Welcome the newest members of the LifeLong family! Alvina and Jahi are overjoyed to be a family of three with the addition of handsome little Micah. His smiles fill their hearts with love and joy. Micah's birthmother wanted the very best for her son, and Alvina and Jahi will spend their lives providing that for him.
LGBT Adoption | Gay & Lesbian Adoption | Infant Adoption
LGBTQ couples and individuals interested in pursuing an international adoption should inquire with their placement agency about specific country restrictions pertaining to LGBTQ adoption, as international guidelines vary greatly. Adoptions Together welcomes to opportunity to complete international home studies for LGBTQ couples and individuals if you meet intercountry eligibility requirements. The laws vary. Currently, as of , adoption laws of DC, Maryland and Virginia are as follows:. AT shares profiles of perspective families in the order that they have been waiting, however, ultimately the choice and selection of adoptive parents is left to the birthparents or birthmother of the child. In the event that the birthparents choose to not participate in the selection process, our agency will place the child based on a number of factors that include the length of time adoptive parents have been waiting and the quality of the match.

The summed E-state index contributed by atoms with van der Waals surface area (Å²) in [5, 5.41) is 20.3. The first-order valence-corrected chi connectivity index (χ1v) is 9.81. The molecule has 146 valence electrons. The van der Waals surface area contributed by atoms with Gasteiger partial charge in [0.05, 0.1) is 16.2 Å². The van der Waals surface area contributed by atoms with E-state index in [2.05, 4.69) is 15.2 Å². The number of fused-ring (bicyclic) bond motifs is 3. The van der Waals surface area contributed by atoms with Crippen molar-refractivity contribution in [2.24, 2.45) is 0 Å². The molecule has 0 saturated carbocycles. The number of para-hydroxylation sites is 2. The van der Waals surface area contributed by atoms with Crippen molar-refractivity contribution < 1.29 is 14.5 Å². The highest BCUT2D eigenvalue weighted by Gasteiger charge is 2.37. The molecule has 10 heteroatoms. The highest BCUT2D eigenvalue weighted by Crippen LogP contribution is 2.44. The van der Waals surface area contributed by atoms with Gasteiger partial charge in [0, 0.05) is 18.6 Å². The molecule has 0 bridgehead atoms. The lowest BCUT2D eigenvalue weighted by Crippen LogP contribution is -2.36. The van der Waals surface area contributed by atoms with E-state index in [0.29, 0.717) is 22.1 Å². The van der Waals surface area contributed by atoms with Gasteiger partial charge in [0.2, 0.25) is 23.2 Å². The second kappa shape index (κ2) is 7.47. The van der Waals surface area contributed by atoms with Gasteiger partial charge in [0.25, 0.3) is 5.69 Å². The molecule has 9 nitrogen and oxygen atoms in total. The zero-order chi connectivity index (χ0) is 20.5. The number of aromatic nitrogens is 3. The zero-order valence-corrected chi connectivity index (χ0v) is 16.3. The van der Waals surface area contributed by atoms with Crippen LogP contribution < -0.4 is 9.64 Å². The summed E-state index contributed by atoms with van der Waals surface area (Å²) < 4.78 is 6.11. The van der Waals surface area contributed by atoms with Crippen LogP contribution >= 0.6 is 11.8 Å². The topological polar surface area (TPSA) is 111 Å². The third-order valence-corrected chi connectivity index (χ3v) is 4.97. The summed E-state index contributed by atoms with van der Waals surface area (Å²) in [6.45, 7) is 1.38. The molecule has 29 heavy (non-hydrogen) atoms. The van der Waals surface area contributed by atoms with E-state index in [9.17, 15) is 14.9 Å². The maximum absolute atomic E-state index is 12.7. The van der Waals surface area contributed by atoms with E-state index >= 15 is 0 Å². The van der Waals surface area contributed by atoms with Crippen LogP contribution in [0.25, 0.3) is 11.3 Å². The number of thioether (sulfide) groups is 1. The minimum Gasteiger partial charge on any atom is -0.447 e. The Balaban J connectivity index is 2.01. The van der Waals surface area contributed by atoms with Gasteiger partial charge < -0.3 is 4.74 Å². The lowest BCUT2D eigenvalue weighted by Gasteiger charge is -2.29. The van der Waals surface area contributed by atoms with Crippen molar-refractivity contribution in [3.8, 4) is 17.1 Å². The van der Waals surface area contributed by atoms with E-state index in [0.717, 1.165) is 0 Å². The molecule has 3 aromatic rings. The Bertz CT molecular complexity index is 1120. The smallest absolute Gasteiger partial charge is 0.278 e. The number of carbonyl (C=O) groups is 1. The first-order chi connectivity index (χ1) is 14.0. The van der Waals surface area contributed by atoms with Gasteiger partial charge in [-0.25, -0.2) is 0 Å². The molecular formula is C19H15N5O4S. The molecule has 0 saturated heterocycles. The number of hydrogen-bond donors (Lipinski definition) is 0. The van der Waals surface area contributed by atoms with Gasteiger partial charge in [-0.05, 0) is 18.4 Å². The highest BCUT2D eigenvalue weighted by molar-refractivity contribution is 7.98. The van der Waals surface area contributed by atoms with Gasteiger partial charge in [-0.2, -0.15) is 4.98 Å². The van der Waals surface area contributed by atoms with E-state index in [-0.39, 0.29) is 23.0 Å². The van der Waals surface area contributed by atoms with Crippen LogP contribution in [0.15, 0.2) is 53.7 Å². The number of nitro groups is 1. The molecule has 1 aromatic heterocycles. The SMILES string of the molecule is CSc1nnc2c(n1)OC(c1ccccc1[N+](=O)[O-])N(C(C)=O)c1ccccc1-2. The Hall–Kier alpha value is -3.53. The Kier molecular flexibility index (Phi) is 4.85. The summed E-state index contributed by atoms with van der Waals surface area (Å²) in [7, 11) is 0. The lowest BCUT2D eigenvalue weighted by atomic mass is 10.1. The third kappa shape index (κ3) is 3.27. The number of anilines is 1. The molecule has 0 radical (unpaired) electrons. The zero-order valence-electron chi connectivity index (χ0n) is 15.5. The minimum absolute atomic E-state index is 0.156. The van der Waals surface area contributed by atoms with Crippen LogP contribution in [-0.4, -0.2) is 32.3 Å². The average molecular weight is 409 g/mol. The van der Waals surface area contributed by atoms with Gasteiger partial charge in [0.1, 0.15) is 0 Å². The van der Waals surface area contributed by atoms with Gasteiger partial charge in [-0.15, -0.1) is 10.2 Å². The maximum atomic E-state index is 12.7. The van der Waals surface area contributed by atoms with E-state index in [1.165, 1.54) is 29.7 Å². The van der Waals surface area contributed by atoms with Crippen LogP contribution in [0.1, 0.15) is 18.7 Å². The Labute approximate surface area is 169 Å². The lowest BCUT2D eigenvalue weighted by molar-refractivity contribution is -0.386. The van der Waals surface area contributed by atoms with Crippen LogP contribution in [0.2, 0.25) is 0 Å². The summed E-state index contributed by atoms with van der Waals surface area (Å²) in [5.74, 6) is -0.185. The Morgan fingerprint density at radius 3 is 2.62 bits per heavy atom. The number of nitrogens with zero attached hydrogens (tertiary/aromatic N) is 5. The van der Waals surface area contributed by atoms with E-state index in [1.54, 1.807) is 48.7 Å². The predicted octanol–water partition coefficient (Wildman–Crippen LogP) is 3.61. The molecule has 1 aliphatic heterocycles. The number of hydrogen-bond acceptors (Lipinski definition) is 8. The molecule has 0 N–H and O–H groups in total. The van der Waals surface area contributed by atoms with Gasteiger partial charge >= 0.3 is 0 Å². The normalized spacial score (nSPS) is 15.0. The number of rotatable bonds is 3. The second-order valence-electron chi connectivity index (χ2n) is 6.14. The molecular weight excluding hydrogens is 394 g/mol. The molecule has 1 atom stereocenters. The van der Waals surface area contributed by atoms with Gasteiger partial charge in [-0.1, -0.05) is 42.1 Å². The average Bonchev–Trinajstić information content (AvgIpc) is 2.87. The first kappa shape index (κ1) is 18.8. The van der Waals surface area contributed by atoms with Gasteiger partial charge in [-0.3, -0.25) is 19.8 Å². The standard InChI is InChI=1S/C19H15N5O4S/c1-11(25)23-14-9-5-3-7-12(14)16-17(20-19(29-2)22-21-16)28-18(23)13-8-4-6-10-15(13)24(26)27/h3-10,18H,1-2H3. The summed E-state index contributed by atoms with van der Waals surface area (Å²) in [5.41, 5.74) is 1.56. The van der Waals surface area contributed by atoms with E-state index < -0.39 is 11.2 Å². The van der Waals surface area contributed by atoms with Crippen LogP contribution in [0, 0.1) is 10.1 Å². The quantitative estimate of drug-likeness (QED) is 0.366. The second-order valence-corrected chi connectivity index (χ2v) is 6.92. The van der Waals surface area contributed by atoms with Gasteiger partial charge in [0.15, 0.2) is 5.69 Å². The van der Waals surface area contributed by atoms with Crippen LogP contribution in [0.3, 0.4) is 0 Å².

Adoption Options Overview
By Rachel Stewart Johnson. This fall, Michael George and Chad Lord mark a milestone: the fifth anniversary of their quest to adopt a newborn. After varied efforts and thousands of dollars, the married couple from Washington, D. Two spaces in their home sit unused: One is a nursery, fully furnished. The other is "Grandma's apartment," a basement unit the couple built for George's mother, who intends to move in when a baby arrives.
Joint adoption by same-sex couples is legal in twenty-seven countries as well as several subnational jurisdictions and dependent territories. Furthermore, some form of step-child adoption is legal for same-sex couples in five countries. Given that constitutions and statutes usually do not address the adoption rights of LGBT persons, judicial decisions often determine whether they can serve as parents either individually or as couples. However, scientific research consistently shows that gay and lesbian parents are as fit and capable as heterosexual parents, and their children are as psychologically healthy and well-adjusted as those reared by heterosexual parents. The existing body of research on outcomes for children with LGBT parents includes limited studies that consider the specific case of adoption.